Advent Devotional Day 15

See, the virgin will become pregnant and give birth to a son, and they will name Him Immanuel, which is translated ‘God is with us.’”—Matthew 1:23 (HCSB)

“What's in a name? That which we call a rose by any other name would smell as sweet." These well-known words spoken by Juliet Capulet in Shakespeare’s most famous work, Romeo and Juliet, posits that a name is an artificial and meaningless convention . . . that it truly has no importance. 

This one line essentially summarizes the central struggle and tragedy of the play. And for the most part, the young Capulet is correct. A person’s given name shouldn’t define them; it is not a justification for stereotyping or for unjustified hatred of someone you don’t even know. However, while our names have become artificial and meaningless, the names attributed to God are of the utmost significance. From El Shaddai, which means “the Lord Almighty,” to Jehovah-Raah, which means “the Lord my Shepherd,” to El Olam, which means “the everlasting God,” every name of God in the Bible reveals something about Him. Of all of God’s names, my favorite is Immanuel (Matthew 1:23). 

A little context: After finding out Mary was pregnant, Joseph decided to call off the engagement quietly because he was a righteous man. But before he could go through with the breakup, he was visited in a dream by the angel Gabriel, who confirmed to him that Mary’s story was true! In Matthew 1:20–21 (HCSB), he says, “Joseph, son of David, don’t be afraid to take Mary as your wife, because what has been conceived in her is by the Holy Spirit. She will give birth to a son, and you are to name Him Jesus, because He will save His people from their sins.” And then he proceeds to quote the prophet Isaiah, who said, “The virgin will conceive, have a son, and name him Immanuel” (Isaiah 7:14 HCSB). He then tells us Immanuel means: “God is with us.”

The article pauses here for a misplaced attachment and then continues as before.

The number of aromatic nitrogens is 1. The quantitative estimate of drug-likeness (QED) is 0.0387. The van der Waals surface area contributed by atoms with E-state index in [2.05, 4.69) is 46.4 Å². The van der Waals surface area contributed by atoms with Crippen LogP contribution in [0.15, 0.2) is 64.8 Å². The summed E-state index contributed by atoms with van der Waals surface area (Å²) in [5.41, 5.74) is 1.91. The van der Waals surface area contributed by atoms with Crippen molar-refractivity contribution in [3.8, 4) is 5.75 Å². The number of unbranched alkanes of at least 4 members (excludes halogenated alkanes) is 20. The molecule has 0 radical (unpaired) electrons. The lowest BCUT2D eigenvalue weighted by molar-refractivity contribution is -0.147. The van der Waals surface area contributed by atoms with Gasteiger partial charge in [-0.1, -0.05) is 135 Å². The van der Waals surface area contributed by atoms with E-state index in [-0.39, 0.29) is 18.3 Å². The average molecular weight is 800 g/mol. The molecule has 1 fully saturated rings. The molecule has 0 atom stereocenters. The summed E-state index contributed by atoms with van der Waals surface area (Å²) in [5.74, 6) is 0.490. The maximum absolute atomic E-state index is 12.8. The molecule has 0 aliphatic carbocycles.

I love this passage. I love this name. There is so much power, comfort, and beauty in it. For me, it makes a definitive statement that says this child Jesus was indeed the Son of God, the promised Messiah, the seed of Abraham, the eternal heir to David’s throne. 

This also brings to mind another passage in the Gospels that speaks of the eternal Word who “became flesh and made his dwelling among us” (John 1:14 NIV). But before we get there, John 1:1–2 (NIV) tells us that, “In the beginning was the Word, and the Word was with God, and the Word was God. He was with God in the beginning.” Here, the apostle John tells us that Jesus Christ, the Son of God, is the living embodiment of the Word of God. He is God in the flesh; the One who spoke the will of the Lord into being in the beginning (Genesis 1:1–2:3; Psalm 33:9; Hebrews 11:3). He is the character, heart, will, and mind of God the Father as revealed to the world. 

As you get ready to celebrate with family and friends, and worship at church on Christmas Eve tomorrow, remember that Immanuel came to make a way for all to know God deeply and intimately, to save us from our sins, to transform our hearts, to renew our minds, and to bring our spirits to life (John 1:4–5). The Son of God left heaven so that we would have “the right to become children of God” (John 1:12 NIV). He made His dwelling among us, died for us, and now makes His dwelling within us. Oh, what a beautiful name this is!

 

 

About the Author

Danny Saavedra

Danny Saavedra has served on the staff of Calvary since 2012, managing the Calvary Devotional and digital discipleship resources. He has a Master of Arts in Pastoral Counseling and Master of Divinity in Pastoral Ministry from Liberty Theological Seminary. His wife Stephanie, son Jude, and daughter Zoe share a love of Star Wars, good food, having friends over for dinner, and studying the Word together as a family.